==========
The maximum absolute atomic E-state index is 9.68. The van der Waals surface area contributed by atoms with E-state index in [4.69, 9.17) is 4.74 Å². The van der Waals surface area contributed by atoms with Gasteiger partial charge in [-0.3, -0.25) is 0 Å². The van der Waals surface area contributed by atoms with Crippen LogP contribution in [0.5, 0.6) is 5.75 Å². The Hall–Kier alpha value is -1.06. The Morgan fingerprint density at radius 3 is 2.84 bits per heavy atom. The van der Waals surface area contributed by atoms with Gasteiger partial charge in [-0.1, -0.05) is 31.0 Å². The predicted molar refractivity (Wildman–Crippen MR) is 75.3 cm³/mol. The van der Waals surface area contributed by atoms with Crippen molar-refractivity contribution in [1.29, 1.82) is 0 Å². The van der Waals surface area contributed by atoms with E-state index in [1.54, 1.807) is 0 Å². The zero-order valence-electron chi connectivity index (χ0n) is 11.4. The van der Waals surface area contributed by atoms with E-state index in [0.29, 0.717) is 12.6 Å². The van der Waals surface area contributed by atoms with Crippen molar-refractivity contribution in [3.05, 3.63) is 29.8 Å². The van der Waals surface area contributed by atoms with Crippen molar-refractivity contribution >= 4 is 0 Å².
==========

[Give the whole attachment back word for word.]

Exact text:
The maximum absolute atomic E-state index is 9.68. The van der Waals surface area contributed by atoms with E-state index in [4.69, 9.17) is 4.74 Å². The van der Waals surface area contributed by atoms with Gasteiger partial charge in [-0.3, -0.25) is 0 Å². The van der Waals surface area contributed by atoms with Crippen LogP contribution in [0.5, 0.6) is 5.75 Å². The Hall–Kier alpha value is -1.06. The Morgan fingerprint density at radius 3 is 2.84 bits per heavy atom. The van der Waals surface area contributed by atoms with Gasteiger partial charge in [-0.1, -0.05) is 31.0 Å². The predicted molar refractivity (Wildman–Crippen MR) is 75.3 cm³/mol. The van der Waals surface area contributed by atoms with Crippen molar-refractivity contribution in [1.29, 1.82) is 0 Å². The van der Waals surface area contributed by atoms with E-state index in [1.54, 1.807) is 0 Å². The zero-order valence-electron chi connectivity index (χ0n) is 11.4. The van der Waals surface area contributed by atoms with E-state index in [0.29, 0.717) is 12.6 Å². The van der Waals surface area contributed by atoms with Crippen molar-refractivity contribution in [3.05, 3.63) is 29.8 Å². The van der Waals surface area contributed by atoms with Crippen molar-refractivity contribution >= 4 is 0 Å².